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The winners of the National Lifetime Achievement Award for Culture are Neeme Järvi, Kalle Kasemaa and Lembit Ulfsak

9. February 2017 - 12:37
Järvi, Ulfsak, Kasemaa
Järvi, Ulfsak, Kasemaa

At its meeting today, on February 9th, the government decided to confirm the recipients of the National Lifetime Achievement Award for Culture nominated by the relevant committee. Awards for long-term distinguished activity will be awarded to conductor Neeme Järvi, actor Lembit Ulfsak, and theologian and translator Kalle Kasemaa.

Conductor Neeme Järvi was nominated for the lifetime achievement award by the Estonian National Symphony Orchestra, the non-profit Järvi Festival MTÜ, Muusika magazine, the Estonian Music Council, CMA OÜ (AS Artists Management) and the Estonian Composers’ Union. The nominators called Neeme Järvi one of the most renowned conductors in the world today, who conducts the top orchestras and collaborates with the best soloists. In its statement, CMA OÜ added that “the introduction of Estonian music has been very close to Järvi’s heart.  This contribution must be considered invaluable, because without it the world would know significantly less about such composers as Eduard Tubin, Rudolf Tobias, Artur Kapp, and many others,” CMA OÜ noted.

Actor Lembit Ulfsak was nominated for the lifetime achievement award by the Estonian Drama Theatre, Estonian Film Industry Cluster, Vanemuine Theatre, Estonian Theatre Association and the Association of Professional Actors of Estonia. In their statements, Lembit Ulfsak was called a charming and charismatic actor, whose roles – from Ukuaru Aksel to the leading role in Tangerines – comprise a vivid gallery worthy of recognition. It was also stated that Ulfsak undoubtedly has had the most outstanding film career of any Estonian actor and that his talent has crossed borders. “There are few people whose work and talent has touched the hearts of so many people,” the Estonian Film Industry Cluster added in their statement.

In its statement, the University of Tartu called theologian and translator Kalle Kasemaa one of the most versatile translators and humanities scholars in Estonia. “It can definitely be said that, for Estonia, he is the best living intermediary and interpreter of the cultures and religions of the Mediterranean and Middle East countries; but he can also be compared to Estonian scholars who are already deceased, especially to Uku Masing, who was one of Kasemaa’s most important teachers,” the University of Tartu noted in its statement. On the other hand, the Tallinn City Theatre highlighted Kasemaa’s more than 60 translations from Hebrew, Yiddish, Greek, Persian, Arabic, Ethiopian, Welsh and other languages, thanks to which our linguistic space is one of the richest in the world.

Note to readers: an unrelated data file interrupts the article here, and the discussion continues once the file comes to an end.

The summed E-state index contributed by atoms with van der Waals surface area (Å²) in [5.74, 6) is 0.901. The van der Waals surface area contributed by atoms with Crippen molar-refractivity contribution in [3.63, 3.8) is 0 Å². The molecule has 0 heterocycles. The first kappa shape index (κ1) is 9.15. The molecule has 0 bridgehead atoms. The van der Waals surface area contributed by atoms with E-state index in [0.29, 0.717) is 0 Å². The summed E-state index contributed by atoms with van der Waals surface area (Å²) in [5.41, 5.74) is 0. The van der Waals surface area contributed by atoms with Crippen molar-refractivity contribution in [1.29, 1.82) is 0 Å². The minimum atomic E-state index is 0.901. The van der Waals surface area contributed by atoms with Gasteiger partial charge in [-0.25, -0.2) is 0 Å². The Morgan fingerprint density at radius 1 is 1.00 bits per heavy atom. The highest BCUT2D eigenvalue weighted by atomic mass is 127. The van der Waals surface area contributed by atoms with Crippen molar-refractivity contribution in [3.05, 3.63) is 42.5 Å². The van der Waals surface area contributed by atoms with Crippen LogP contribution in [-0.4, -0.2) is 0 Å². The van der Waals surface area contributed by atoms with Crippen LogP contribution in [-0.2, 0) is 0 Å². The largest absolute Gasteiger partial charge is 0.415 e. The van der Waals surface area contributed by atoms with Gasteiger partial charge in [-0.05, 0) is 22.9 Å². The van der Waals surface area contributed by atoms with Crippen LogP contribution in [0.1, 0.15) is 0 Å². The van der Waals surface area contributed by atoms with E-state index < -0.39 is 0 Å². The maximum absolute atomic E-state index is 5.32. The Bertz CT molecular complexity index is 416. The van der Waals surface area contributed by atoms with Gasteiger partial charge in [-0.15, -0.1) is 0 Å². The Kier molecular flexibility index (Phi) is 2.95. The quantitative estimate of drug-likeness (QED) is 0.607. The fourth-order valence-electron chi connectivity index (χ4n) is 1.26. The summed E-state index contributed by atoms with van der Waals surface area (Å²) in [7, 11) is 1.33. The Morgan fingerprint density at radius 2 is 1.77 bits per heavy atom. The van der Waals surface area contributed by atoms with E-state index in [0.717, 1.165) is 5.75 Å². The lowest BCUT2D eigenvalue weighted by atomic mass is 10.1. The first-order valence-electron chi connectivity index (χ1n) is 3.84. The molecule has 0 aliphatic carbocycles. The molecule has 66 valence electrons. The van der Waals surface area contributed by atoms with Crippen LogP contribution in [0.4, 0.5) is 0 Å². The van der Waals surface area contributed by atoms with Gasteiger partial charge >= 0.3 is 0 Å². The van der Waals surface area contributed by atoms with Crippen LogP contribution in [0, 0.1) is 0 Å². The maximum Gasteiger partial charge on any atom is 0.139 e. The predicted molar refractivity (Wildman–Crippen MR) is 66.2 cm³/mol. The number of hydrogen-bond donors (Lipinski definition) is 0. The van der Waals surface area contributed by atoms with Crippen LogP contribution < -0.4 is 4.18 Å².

The National Lifetime Achievement Award for Culture is presented for outstanding long-term creative activity and the amount of the award is €64,000. Three lifetime achievement awards are presented each year.

The National Culture Awards for outstanding work that has reached the public is 2016 will be presented to actress Mari-Liis Lill and playwright-director Paavo Piik for their joint production Teisest silmapilgust (From the Second Moment) to jazz singer and composer Kadri Voorand for her album Armupurjus (Love Inebriation) and her active concert activity in Estonia and abroad, as well as for leading the vocal ensemble Estonian Voices and for her programme called Tribute to Veljo Tormis. The annual prize will also be presented to composer and electronic musician Sven Grünberg for his jubilee season and concerts called “Self-Portraits” and to the vocal ensemble Vox Clamantis for their 20th season and the album of Arvo Pärt’s The Deer’s Cry.  The jewellery artist Kadri Mälk will receive the annual award for her two solo exhibitions and book called Testament.

The amount of each annual award is €9,600 and five awards are presented each year.

The presentation of the lifetime achievement awards and annual awards for culture will take place on February 24th at 1:30 p.m. in the Academy of Sciences hall on Toompea Hill together with the presentation of the national sports awards, science awards and the Ferdinand Johann Wiedemann Language Prize.

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